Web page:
This past Sunday, my son celebrated his fifth communion. I know because he told me. He’s been counting and says he plans to keep counting until he is an old man hobbling down the aisle. I hope he does. Personally, I love to envision him bent over a walker, shuffling down the aisle, murmuring, “three thousand nine hundred ninety-two.”
His first trip down the aisle was marked with youthful vigor and enthusiasm. He shot out the side of the pew, clapped his hands together, marched with surgical precision, and bowed deeply before his Lord. And I cried a little. This was a big joyful day for us.
One after another, girls in veils and boys in ties made their first march down the aisle. The importance of the act was not lost upon them. Each step, each movement was performed with such care because those second graders understood that receiving the consecrated Host was different than having a Cheez-It placed in their hands. It was God himself. They were a good reminder to all of us adults who probably haven’t been counting our number of trips down the aisle toward our Lord.
I’m not sure if complacency is a sin, but it certainly must be a gateway to sin. After logging several trips, we aren’t always keenly aware of who is waiting for us at the end of the aisle, the foot of the altar. We are perhaps too human in that we fall into routine too easily. Sign of the cross, stand, sit, sing, kneel, walk, eat, sit . . . we do them all on cue mindlessly, blindly. Do we treasure the Eucharist? Do we long for that personal moment with Jesus when we take him into our bodies and become so closely united with him? Do we return to the pew to plan dinner or to thank Jesus for dying on the cross for us and then listen for his voice to speak to us?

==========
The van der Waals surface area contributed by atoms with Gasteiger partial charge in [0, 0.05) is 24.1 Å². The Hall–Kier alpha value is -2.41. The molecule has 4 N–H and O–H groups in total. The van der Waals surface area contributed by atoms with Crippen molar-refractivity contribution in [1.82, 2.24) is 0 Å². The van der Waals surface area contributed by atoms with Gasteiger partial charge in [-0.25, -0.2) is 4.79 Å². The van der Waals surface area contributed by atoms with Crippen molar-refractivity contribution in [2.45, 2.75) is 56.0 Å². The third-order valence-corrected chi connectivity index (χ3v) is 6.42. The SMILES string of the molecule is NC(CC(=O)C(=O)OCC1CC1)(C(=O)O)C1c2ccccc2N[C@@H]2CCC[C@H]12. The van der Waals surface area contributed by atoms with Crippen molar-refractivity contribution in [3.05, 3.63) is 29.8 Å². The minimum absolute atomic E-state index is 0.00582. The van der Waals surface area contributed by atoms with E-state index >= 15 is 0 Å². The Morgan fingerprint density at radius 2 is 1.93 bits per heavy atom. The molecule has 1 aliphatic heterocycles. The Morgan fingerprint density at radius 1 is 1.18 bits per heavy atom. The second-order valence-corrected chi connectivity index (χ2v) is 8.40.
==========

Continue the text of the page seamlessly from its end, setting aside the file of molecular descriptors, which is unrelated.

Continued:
A recent reading from Luke 24:13-35 told the story of two disillusioned disciples on the road to Emmaus. They were downcast and forlorn (which actually looks a lot like most of us when we think Jesus has abandoned us). A “stranger” joined the conversation and accompanied the disciples to Emmaus. All through the day, the disciples shared the story of the crucifixion and resurrection with this stranger. Now this is why I love the disciples. They are so like us in our humanity that they spent the entire afternoon with Jesus and simply didn’t recognize him. At dinner the stranger took the bread, blessed it, and broke it. That was the moment when “their eyes were opened” and the disciples recognized Jesus. At long last the disciples realized that the risen Lord had been with them all the way to Emmaus. Victims of their own narrow and reasoning, the disciples were unable to see Jesus until Jesus reminded them that he had promised to be with them always. Two thousand years later, Jesus remains with us always and that should be as much of a miracle to us as it was to the disciples with whom he walked that long dusty road to Emmaus.
I bought my son a velvet lined wooden box meant to hold his rosaries. The lid of the box is inscribed with the words from Philippians 4:13, “I can do all things through Him who gives me strength.” On the bottom of the box, I wrote a message that I hope will remain with him as he goes from his first communion to his 3992nd,
“Happy first Communion! We are grateful to be your parents. You are a blessing to us. We pray that you will grow a deep love for and devotion to the Holy Eucharist. May it always strengthen you and fortify your faith. It is God’s gift to you. Love, Mom and Dad.”
The Eucharist does strengthen us. It empowers us to withstand temptations, to do what is right, to endure the trials and sufferings of this life. How wise is our Lord to remind us we are the people of the risen Lord. How blessed are we that every Sunday we walk to the foot of the altar, reach out our hands, and receive the gift of Jesus. Let’s pray for our eyes to be opened, so we may recognize Him when he is placed in our hands.